With a majority of loans being extended against collaterals of land and houses, the banks and financial institutions (BFIs) have raised concerns about loan recovery and their financial health following the Great Earthquake that rattled the Capital to its core.
Nepal Rastra Bank (NRB) data shows 59 percent of total BFI loans are disbursed against collateral of land and buildings as of the first eight months of the current fiscal year. Of the total lending of Rs1.29 trillion, land and houses worth Rs769.62 billion have been put as collaterals.
Bankers say the devastating earthquake of April 25 has severely handicapped people’s ability to repay loans as it has put strain on incomes from properties they own. “There are many households which have been generating cash flow by giving out flats on rent to payback bank loans,” said Sovan Dev Pant, CEO of Lumbini Bank. “With their source of cash flow taking a hit, the big question now is how they would repay the loans.”
According to the Home Ministry, a total of 191,058 houses were completely destroyed in the earthquake and 175,162 were partially damaged. A total of 10,744 government buildings were flattened, while 14,741 were damaged partially as of Saturday.
According to the bankers, the value of the damaged property put as collateral could diminish considerably and consequentially may not cover the size of the loans, posing risks to the BFIs.
On the other hand, the bankers said it would be difficult to recover loans from the property developers and those who purchased apartments due to the damages caused by the earthquake.
“This will reduce the borrowers’ ability to repay loans,” said Himalayan Bank CEO Ashoke Rana. “People will now have second thoughts on purchasing apartments if not individual houses. The BFIs have a loan exposure of around Rs 56 billion in the real estate sector which includes high-rise housing and land development projects.
Considering the bigger impact on loan recovery, the Nepal Rastra Bank (NRB) has asked the BFIs to submit details about the loans that could be affected and status of the collaterals after the quake.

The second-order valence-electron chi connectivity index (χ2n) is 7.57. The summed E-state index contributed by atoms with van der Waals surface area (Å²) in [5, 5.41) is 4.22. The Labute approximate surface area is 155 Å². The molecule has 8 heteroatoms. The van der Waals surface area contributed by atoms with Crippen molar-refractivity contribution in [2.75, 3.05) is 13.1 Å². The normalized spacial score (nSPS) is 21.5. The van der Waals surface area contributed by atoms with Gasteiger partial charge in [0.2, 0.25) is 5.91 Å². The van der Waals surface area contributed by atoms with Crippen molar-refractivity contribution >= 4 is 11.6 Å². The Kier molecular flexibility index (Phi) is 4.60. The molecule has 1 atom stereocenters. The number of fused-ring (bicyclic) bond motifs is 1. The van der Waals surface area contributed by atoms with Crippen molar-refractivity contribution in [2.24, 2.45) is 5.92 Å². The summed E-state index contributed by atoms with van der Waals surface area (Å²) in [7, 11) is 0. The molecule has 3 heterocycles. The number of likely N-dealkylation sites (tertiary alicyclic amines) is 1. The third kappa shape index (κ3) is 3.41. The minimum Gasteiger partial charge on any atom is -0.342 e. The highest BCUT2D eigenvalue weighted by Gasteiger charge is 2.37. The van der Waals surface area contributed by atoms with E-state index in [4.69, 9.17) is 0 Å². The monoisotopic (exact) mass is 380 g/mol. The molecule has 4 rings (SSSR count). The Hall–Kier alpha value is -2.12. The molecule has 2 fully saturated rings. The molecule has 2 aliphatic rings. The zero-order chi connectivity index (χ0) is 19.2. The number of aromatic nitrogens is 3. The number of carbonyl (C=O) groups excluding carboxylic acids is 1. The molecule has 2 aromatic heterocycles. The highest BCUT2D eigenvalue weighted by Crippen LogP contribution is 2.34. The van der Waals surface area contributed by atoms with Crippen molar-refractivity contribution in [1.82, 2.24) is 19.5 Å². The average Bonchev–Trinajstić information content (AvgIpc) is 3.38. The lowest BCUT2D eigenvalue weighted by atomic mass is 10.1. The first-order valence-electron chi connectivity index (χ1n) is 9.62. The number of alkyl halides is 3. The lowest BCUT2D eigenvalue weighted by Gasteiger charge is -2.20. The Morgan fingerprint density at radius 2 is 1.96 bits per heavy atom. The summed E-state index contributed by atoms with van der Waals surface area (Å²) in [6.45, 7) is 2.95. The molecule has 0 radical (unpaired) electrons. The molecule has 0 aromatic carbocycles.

NRB spokesperson Min Bahadur Shrestha said that they have sought details about the damages to the collaterals and BFIs’s own properties to take measures to ease loan recovery.
The BFIs have also started seeking details from the borrowers about the damages to the collaterals. “We have asked the borrowers about the damages caused by the earthquake,” said Rana. Given the extent of damage to the assets along with loss of lives, the bankers are also planning to extend relief to the borrowers. “We can reschedule the loans provided against the damaged collaterals,” he said.
The impact of damages would be evident in the last quarter of the current fiscal, according to the bankers.
Lumbini Bank CEO Pant said that as cash flow of many enterprises, including hotels, have been affected due to sudden cancellations following the quake, loan recovery is likely to remain poor in the last quarter.
The banks should adopt a policy of maintaining a higher reserve instead of distributing dividends for their long-term health, the bankers suggest. “The impact of damages to the collaterals may be too high which may hit loan recovery and profitability. It is therefore necessary that the banks maintain a higher reserve to mitigate the impact on the banks,” Pant said.